Emergency responders using new digital radios
Local emergency response agencies have recently begun using new digital radio communication technology that has several benefits, including improved officer safety.
All emergency response agencies in Decatur County, including E-911, the Emergency Management Agency, Fire and Rescue, Bainbridge Public Safety, the Sheriff’s Office and the Emergency Medical Service are now using a digital VHF system that replaces an older analog system. The Georgia State Patrol, the Decatur County Board of Education and the Bainbridge Public Services Division are also using the new digital frequencies.
All agencies using the analog systems were required by the federal government to switch over to a newer narrowband technology–digital VHF is just one of several options to achieve that goal.
The new digital system required upgrading of equipment at E-911’s dispatch headquarters, as well as radio towers located at the Sheriff’s Office and behind the old BPS headquarters on Shotwell Street. All of the agencies’ handheld, two-way radios and vehicle-mounted radios had to be replaced. This also means that analog radio scanners are no longer capable of picking up the digital radio traffic.
Bainbridge Public Safety has been using the digital system on a daily basis for about three weeks now and officials are pleased with the results so far, BPS Director Eric Miller said.
“The improved voice clarity is like going from old 45-rpm records to compact discs—the digital system cleaned up the audio so it’s much clearer.”
The quality boost is more than just easier on the ears—weather, interference from other agencies using the same frequencies and other factors made the analog transmissions scratchy, hissy and garbled at times, forcing officers and dispatchers to repeat themselves.
The digital system, along with upgrades to the radio towers, has also resulted in a wider transmission coverage area for Sheriff’s deputies, Chief Deputy Wendell Cofer said.
Before, deputies using their in-car radios could be heard throughout most of the county, except for a low-lying area near Attapulgus. But using their hand-held analog radios, coverage only extended to about 20 to 30 percent of the county’s area, Chief Deputy Cofer said.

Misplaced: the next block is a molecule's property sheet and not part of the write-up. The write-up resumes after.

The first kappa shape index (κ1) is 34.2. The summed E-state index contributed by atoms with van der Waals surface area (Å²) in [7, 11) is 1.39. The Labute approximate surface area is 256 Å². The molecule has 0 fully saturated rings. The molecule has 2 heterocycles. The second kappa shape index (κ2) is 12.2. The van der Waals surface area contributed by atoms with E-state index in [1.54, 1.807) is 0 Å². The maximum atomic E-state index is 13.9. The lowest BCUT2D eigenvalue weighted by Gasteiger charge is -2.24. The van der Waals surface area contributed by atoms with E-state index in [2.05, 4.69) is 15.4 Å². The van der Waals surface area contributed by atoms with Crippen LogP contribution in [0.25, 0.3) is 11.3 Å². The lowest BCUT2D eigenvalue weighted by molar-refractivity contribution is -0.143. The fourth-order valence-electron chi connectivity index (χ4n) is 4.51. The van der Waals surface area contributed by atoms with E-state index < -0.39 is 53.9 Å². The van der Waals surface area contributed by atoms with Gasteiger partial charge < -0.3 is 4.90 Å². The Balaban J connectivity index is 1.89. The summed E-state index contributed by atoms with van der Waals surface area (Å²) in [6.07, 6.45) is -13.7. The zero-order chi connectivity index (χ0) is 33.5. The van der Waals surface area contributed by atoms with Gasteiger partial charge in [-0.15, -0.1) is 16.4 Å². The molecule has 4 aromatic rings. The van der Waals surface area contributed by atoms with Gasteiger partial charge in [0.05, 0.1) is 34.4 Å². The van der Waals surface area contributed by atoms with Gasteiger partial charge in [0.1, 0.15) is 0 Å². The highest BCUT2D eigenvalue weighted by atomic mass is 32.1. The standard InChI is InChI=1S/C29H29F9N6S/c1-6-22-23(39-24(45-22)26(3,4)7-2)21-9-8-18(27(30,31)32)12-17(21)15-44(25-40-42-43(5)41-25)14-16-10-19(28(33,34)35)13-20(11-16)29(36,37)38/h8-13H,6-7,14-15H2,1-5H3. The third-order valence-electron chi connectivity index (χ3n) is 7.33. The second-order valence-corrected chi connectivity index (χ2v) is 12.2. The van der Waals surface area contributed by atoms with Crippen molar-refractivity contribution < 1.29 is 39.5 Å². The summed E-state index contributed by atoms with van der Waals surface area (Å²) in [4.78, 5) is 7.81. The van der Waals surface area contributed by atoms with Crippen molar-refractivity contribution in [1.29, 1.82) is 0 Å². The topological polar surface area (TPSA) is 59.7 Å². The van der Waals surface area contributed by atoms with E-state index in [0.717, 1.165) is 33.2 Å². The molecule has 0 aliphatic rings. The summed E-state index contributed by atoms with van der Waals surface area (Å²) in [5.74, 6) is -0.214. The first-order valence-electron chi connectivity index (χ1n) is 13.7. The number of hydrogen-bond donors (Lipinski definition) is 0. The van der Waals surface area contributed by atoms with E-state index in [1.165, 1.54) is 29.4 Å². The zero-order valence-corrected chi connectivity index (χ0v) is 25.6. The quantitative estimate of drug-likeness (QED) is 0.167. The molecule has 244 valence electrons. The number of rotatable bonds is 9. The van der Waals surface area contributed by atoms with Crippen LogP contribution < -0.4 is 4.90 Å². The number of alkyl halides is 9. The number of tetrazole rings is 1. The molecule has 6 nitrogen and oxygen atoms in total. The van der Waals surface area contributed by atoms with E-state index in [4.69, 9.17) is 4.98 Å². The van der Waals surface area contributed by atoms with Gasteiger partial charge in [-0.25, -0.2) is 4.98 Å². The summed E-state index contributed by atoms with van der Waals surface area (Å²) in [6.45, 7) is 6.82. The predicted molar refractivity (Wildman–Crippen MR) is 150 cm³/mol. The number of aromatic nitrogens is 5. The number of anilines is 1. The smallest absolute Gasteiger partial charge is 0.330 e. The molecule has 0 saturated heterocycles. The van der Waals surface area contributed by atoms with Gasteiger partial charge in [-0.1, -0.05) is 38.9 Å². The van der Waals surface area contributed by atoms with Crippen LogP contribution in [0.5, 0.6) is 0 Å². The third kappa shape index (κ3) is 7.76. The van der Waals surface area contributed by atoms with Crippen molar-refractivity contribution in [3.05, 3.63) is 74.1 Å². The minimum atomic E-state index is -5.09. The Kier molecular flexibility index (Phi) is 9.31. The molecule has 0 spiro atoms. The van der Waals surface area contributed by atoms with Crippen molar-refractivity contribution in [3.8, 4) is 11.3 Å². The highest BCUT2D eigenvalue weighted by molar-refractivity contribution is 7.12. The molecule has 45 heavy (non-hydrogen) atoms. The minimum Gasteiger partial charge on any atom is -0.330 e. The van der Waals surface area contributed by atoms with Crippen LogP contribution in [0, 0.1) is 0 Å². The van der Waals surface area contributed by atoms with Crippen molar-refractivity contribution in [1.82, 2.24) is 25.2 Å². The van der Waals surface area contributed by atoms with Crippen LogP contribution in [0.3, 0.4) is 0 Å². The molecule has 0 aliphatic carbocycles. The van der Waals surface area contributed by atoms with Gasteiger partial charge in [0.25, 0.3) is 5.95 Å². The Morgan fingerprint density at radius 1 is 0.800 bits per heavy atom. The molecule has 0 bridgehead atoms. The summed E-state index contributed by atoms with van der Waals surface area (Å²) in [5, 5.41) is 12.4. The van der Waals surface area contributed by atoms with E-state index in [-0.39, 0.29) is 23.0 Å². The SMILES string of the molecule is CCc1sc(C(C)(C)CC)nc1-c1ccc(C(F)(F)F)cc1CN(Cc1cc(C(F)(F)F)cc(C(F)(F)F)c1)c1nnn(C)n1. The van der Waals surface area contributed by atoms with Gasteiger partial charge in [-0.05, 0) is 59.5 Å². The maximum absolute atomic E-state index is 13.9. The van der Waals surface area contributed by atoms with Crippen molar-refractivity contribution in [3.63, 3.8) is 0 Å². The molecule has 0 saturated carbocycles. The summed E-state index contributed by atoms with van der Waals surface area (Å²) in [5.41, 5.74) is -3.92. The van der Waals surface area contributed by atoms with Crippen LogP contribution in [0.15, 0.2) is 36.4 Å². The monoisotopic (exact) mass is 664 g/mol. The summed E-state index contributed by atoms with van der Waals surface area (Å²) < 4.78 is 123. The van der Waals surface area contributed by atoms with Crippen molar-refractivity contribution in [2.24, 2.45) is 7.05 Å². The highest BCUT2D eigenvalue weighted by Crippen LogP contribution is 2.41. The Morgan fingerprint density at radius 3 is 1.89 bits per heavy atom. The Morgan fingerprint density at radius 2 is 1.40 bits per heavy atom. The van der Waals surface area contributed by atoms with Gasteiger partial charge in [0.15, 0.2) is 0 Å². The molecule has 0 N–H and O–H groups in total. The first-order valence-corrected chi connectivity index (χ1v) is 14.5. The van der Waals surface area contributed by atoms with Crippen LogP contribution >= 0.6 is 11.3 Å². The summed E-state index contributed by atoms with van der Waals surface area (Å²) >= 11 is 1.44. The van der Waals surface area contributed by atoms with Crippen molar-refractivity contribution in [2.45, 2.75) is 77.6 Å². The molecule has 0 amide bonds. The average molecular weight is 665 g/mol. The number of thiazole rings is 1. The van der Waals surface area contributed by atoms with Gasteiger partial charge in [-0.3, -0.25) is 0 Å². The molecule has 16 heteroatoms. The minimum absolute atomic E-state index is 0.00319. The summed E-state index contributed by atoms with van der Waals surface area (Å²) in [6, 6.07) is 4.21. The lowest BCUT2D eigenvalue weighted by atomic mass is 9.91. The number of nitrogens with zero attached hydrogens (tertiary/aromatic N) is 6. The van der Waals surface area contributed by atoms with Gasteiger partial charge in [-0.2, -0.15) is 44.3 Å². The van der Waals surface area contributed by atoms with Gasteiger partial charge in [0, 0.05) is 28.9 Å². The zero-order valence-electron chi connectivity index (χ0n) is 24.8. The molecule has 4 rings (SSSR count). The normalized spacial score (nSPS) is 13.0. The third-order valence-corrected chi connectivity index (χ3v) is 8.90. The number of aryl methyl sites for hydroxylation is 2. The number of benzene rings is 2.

With the new digital system, not only are in-car transmissions extended to virtually 100 percent of the county, but there has been a “substantial improvement” to how well deputies can be heard when they’re using the portable radio attached to their uniform.
That’s a definite plus for the safety of officers and other first responders who have to work in rural areas, because it means they can be heard with more certainty by other responders and dispatchers, in case a danger presents itself, Cofer said.
BPS Director Miller said that his officers have adapted to the new technology easily and for now, usage of the digital system is very much like using the old system.
But as city and county officials continue to implement new operational standards, other benefits will be gained by what the new digital system is capable of doing.
Right now, an E-911 dispatcher giving out a call talks on both the BPS and Sheriff’s Office channels at the same time. However, depending on the nature of the call, the dispatcher might get responses from officers of both agencies on their separate channels.
“We don’t know when someone else is talking on the other channel, and the dispatcher might be having to listen to two officers at once,” Director Miller explained. “We hope to eventually clean up those kind of issues and find better ways of communicating to ensure officers are heard.”
For example, it’s already possible for officers to switch to a different channel separate from the agency’s main channel to deal with a major incident such as a fire or wreck.
“We could be dealing with that major accident and talking among ourselves without interfering with other officers responding to normal calls,” Miller said. “The dispatcher can distinguish between the two channels and talk to the incident commander directly, helping officers to get the help and resources they need.”
In case of a disaster, the digital radios are also pre-programmed to talk with radio channels used by state and federal emergency response agencies, Cofer said.
“We definitely appreciate the capabilities of the new digital radio system and the enhancements it’s already providing,” Cofer said. “Although we were required to do this upgrade, it’s also a taxpayer-funded system and we’re thankful for their support.”